Applicant was granted a status of subsidiary protection in Slovenia. Applicant substantiated his claim on the basis of second and third indent of Article 28 of the International Protection Act which include torture or other inhuman or degrading treatment or punishment in the state of origin and serious and individual threat to a civilian's life or person by reason of indiscriminate violence in situations of international or internal armed conflict. His status was granted on the basis of second indent of Article 28, therefore, assessment whether conditions from the third indent were fulfilled was not made by the competent organ. In the process for the renewal of the subsidiary protection, applicant again referred to second and third indent of Article 28 of the International Protection Act. The competent organ stated in its decision that its assessment for renewal was limited to the reasons already put forward in the request for subsidiary protection on the basis of which the subsidiary protection was granted at the first place (only second indent) and denied the renewal of the status. This decision was confirmed by administrative court and supreme court. The Constitutional court found that the process of renewal of subsidiary protection was incompatible with the prohibition of torture as provided for in Article 18 of the Constitution of the Republic of Slovenia, which includes principle of non-refoulement if there exist real danger that in case of return of this person to the country where it came from it will be subject to inhuman treatment.
The court considered whether the Article 106 of the International Protection Act which governs procedural aspects of the request for the renewal of subsidiary protection, is compatible with the constitutionally protected right of the prohibition of torture and made the following reasoning. When a final decision on a denial of subsidiary protection or its renewal is made, an individual will lost its right of residence and therefore also the legal title to stay in Republic of Slovenia on the basis of subsidiary protection. The consequence of this decision may be removal, expulsion or extradition of individual to the country of origin and could mean violation of the prohibition of torture form Article 18 of the Constitution. The Court stated that it is an essential aspect of the International Protection Act to ensure respect for the principle of non-refoulement as included in the Article 18 of the Constitution. Principle of non-refoulement guarantees a right to individual to fair and effective procedure whereby competent organ decides whether removal, expulsion or extradition of applicant for international protection could breach this principle. The Court acknowledged that legal protection in the event of removal, expulsion or extradition is also recognised in Article 19 of the Charter of Fundamental Rights of the European Union. The Court concluded that procedural aspect, including non-refoulement, also apply in cases of cessation of subsidiary protection. For express conditions and procedures for the cessation of subsidiary protection person the court referred to Directive 2011/95/EU and 2013/32/EU. On the basis of Article 45 of the directive 2013/32/EU the competent authority will have to obtain information as to the general situation prevailing in the countries of origin of the persons concerned.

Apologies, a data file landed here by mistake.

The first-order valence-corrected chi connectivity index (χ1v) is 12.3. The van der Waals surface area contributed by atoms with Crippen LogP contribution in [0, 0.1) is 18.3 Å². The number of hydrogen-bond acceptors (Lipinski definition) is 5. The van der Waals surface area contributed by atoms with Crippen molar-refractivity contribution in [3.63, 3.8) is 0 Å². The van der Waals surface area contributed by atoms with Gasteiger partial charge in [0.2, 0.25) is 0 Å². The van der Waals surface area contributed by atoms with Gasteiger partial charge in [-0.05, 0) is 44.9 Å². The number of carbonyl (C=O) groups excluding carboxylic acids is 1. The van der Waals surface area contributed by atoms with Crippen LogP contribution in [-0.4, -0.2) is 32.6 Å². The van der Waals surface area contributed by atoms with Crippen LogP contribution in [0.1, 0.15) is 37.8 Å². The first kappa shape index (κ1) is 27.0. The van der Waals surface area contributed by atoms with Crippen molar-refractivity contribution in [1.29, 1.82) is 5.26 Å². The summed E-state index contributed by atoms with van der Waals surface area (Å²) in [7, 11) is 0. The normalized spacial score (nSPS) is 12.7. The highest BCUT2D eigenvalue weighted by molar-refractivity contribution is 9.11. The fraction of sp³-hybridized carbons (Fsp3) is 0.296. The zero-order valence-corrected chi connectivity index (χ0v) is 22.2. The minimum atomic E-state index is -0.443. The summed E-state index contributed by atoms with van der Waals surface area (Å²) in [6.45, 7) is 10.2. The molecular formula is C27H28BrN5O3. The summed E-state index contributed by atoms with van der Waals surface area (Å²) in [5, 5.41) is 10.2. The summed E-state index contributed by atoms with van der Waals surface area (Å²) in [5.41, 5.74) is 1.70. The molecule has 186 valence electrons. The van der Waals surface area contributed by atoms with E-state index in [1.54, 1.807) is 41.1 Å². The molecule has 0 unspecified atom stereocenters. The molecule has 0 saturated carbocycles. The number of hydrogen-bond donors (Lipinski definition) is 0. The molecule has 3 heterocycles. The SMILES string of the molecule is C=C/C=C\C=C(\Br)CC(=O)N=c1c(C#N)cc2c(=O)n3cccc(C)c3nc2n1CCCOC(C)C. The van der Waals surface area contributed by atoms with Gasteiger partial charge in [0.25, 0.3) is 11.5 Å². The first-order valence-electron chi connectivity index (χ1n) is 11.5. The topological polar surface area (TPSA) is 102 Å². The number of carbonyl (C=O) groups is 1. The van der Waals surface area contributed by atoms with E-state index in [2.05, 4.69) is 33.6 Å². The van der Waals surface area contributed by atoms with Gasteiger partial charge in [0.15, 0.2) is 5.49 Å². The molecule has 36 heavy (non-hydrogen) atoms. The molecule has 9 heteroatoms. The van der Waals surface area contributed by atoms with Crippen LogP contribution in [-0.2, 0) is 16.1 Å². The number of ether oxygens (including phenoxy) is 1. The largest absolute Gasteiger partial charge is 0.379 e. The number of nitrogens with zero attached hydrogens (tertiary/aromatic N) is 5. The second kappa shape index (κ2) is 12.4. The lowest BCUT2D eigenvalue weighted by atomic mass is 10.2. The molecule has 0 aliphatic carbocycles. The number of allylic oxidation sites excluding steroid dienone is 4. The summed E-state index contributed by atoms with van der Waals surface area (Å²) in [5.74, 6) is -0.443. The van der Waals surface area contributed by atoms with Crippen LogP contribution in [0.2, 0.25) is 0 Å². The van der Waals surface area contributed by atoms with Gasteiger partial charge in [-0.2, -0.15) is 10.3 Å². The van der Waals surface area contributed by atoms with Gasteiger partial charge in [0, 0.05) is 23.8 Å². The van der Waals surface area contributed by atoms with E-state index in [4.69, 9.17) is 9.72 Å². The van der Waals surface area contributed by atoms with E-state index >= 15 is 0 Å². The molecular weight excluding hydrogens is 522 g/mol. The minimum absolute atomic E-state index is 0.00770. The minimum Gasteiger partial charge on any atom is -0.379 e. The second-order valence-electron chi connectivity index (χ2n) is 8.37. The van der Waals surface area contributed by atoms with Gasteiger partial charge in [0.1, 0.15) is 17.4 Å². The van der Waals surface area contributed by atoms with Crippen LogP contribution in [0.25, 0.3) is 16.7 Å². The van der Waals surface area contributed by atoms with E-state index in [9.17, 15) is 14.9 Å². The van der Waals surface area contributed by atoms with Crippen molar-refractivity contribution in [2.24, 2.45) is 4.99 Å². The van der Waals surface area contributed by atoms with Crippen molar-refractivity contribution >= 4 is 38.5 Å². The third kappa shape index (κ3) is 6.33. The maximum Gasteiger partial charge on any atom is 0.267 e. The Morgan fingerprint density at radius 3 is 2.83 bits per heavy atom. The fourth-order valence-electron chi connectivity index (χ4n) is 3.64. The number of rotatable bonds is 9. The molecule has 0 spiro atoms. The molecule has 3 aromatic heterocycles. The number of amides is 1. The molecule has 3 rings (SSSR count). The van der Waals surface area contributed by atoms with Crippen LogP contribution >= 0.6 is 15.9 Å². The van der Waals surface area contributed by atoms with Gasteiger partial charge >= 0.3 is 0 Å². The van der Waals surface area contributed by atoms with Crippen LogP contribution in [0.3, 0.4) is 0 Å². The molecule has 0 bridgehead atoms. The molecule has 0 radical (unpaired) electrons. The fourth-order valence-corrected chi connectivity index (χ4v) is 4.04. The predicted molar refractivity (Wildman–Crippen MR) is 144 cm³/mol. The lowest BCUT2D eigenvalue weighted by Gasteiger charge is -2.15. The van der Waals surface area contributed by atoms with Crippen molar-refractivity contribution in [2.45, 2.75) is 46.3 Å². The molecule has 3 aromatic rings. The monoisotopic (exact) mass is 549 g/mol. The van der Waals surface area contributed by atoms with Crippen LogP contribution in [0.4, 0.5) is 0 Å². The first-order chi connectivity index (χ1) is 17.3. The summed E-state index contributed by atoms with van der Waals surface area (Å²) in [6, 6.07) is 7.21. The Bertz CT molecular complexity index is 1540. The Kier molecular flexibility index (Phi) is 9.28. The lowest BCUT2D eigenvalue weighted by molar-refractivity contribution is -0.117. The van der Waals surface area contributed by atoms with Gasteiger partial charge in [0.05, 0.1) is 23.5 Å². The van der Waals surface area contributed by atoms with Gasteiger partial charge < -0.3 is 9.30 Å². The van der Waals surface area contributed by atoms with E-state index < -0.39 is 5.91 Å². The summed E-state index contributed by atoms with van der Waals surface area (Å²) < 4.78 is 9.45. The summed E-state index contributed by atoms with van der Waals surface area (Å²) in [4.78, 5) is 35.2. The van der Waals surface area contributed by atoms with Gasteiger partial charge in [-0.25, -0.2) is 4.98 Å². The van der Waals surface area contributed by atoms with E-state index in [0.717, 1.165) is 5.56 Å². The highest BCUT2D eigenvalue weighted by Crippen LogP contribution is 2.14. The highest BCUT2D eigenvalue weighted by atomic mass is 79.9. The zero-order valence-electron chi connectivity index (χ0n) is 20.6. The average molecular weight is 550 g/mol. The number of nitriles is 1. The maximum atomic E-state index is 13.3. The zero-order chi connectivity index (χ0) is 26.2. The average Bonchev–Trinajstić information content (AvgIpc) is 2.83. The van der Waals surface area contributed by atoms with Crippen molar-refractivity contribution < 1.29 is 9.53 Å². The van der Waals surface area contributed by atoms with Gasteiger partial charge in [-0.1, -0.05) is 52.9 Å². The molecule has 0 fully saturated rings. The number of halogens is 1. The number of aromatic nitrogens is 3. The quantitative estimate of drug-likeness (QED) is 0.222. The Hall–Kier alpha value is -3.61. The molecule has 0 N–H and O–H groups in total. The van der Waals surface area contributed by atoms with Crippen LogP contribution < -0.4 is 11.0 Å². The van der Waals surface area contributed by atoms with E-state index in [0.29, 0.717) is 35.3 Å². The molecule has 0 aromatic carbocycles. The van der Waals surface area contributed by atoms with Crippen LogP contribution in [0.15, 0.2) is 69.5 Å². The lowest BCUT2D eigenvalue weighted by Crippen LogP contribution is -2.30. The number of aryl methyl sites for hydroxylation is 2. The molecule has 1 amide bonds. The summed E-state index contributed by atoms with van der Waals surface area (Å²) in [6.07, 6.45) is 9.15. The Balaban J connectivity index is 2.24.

In the procedure for renewal of subsidiary protection the concrete decision of a competent organ depends on the conditions put forward by the applicant in the request. If the applicant puts forward conditions that were not considered by the organ in the procedure for the granting of the status, the organ has to carry out similar assessment as the one used when granting the status of subsidiary protection. The court stressed that it follows form the principle of non-refooulement that an individual that is in the process of subsidiary protection has to have the opportunity to state all reasons and circumstances that are relevant for the prolongation of the status of protection. Therefore, any circumstances that may affect the decision of the competent organ whether individual if returned to the country of origin will be endangered or subject to inhuman or degrading treatment or punishment is important. The applicant should therefore be able to state new circumstances which occurred after the decision that granted him or her subsidiary protection was granted.
Constitutional court concluded that Article 18 of the constitution prohibits return of the person if there exist real danger that in case of return of this person to the country of origin it will be subject to inhuman treatment. It concluded that request for renewal of the subsidiary protection must be perceived as a new request for the subsidiary protection, therefore the applicant should be able to state any circumstances and reasons relevant for his status. Prohibition of Torture as provided for in Article 18 of the Constitution of the Republic of Slovenia is an absolute right from which no derogation is possible. Article 106 of the International Protection Act was therefore found to be incompatible with the Constitution of the republic of Slovenia.